1 Tuesday, 15
2 [Open session]
3 [The accused entered court]
4 --- Upon commencing at 9.36 a.m.
5 THE REGISTRAR: Good morning Your Honours.
6 Case number IT-95-14/2-T. The Prosecutor versus Dario
7 Kordic and Mario Cerkez.
8 JUDGE MAY: Yes.
9 MR. NICE: Your Honour, we discussed with the
10 Defence last night -- we discussed with the Defence
11 last night the timetabling of matters before the
12 Chamber, and we are agreed that a different order could
13 be usefully employed from that forecast yesterday for
14 the following reasons: First, it's really important,
15 if not vital, that we have a decision on the transcript
16 witnesses at the earliest possible moment. Because if
17 any other witnesses have to be called, we must be
18 putting steps in hand to get them here as quickly as
19 possible, particularly if there is any prospect of
20 using any part of next week.
21 Secondly, there is a witness who is a witness
22 from Bosnia, who is a woman, not in her first flush of
23 youth, and I think it's thought desirable, if we can,
24 to have her evidence taken ahead of Dr. Ribicic's
25 evidence. And I gather there is no objection to that
1 general rescheduling of matters, subject to the
2 Chamber's approval.
3 Dr. Ribicic would not, of course, then be
4 finished today, but that doesn't present a difficulty
5 for him. So, with your leave, maybe do that.
6 MR. STEIN: We have no problems with that.
7 We did ask the Prosecution, if they were going to
8 change the order, to send us the summaries by 8.00 last
9 night. As to the woman who was about to testify, that
10 summary arrived at our office at 10.30 in the evening,
11 after, mercifully, we were gone. And to be of much use
12 to us, we would like to have it well in advance.
13 Similarly, Dr. Ribicic's summary was given to
14 us this morning. There were corrections made to it.
15 Again, to be at all helpful, we need them well in
17 I would like to raise, if I may, two other
18 issues. First, yesterday I mentioned the Prosecution's
19 inconsistent position on Mr. Elford's resume. I would
20 like to know from the Prosecution if they are going to
21 give us his resume.
22 THE INTERPRETER: Would you slow down,
23 Mr. Stein, please.
24 MR. NICE: I don't think there has been any
1 JUDGE MAY: Let's not deal with this in a
2 confrontational way. Who is Mr. Elford?
3 MR. NICE: Mr. Elford is the person who --
4 let me start at the beginning. I have explained in
5 court that calling someone an expert is not going to
6 elevate him into that position. I've explained in
7 court what I know about his background. And apparently
8 that isn't sufficient for the Defence. He's a witness
9 who has produced a map, at the request of the Court.
10 He's what's called a military analyst here. He served
11 some time in the army.
12 JUDGE MAY: He can be cross-examined.
13 MR. NICE: He can be cross-examined on that.
14 MR. STEIN: With respect, sir, all you need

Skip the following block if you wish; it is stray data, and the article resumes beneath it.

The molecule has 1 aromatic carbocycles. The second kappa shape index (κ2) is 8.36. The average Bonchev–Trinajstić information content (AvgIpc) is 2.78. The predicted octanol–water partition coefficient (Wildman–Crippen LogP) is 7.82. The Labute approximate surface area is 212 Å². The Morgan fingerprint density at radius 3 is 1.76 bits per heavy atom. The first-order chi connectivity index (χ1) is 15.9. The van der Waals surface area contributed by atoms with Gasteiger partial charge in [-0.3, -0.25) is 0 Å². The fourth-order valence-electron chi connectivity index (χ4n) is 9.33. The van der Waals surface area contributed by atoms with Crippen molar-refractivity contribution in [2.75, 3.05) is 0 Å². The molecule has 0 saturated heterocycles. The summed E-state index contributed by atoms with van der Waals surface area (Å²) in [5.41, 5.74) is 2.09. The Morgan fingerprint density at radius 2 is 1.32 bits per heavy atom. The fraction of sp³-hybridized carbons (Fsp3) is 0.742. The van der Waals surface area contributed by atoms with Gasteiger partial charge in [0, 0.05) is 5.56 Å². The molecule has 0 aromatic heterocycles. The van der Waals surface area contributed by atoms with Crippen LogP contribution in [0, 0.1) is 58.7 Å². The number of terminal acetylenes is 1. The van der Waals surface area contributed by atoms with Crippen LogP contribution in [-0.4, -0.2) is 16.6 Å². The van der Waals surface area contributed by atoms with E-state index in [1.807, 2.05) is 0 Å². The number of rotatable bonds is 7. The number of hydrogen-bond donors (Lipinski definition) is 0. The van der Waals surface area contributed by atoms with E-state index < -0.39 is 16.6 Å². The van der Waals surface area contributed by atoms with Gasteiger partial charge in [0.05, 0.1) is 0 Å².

15 to do is read the report, and you will, and you'll
16 see it's beyond just a map. It's an analysis of a
17 variety --
18 JUDGE MAY: I think we -- it seems to me to
19 be far exceeding what is needed. We'll set it down for
21 MR. STEIN: Very good, sir. Would you also,
22 if it please the Court, the Prosecution has used in its
23 exhibits and a variety of requests a series of ECMM
24 reports. They have used them with various witnesses.
25 In this case they certainly do have a library, because
1 they were all requested from the ECMM, and given
2 subject to Rule 70. I tried to negotiate something
3 with Mr. Nice. We've been unable to do so. And this
4 is one of those instances where I think the doctrine of
5 completeness requires that all the ECMM documents in
6 the Prosecution's possession be turned over to us.
7 MR. NICE: It was matter I was going to raise
8 ex parte. There is no such thing as a doctrine of
9 completeness. This is a subtle way of the Defence
10 trying to get round the Rule for mutual disclosure.
11 They have avoided providing any documents themselves.
12 We provided every ECMM document that we are obliged to
13 provide by production of a witness or under Rule 68.
14 And we are constrained by Rule 70 in relation to the
15 balance. But I want to raise this matter, in any
16 event, as one of a number of matters to be raised ex
18 JUDGE MAY: Yes. Well, we'll do that. Yes,
19 are there any other matters to be dealt with now,
20 before we have the witness?
21 MR. NICE: Well, we were going to deal, if we
22 could, in advance, with the question of the transcripts
23 for the reasons that I advanced. We need to know if
24 any of these witnesses has to be called in order to put
25 matters in hand.
1 JUDGE MAY: Well, I am not in a position to
2 deal with that today. I need thoroughly to read the
4 MR. NICE: Yes. Can I --
5 JUDGE BENNOUNA: [Interpretation] Mr. Nice,
6 with regard to the transcript, we cannot -- of course
7 we cannot discuss the transcripts now. But there is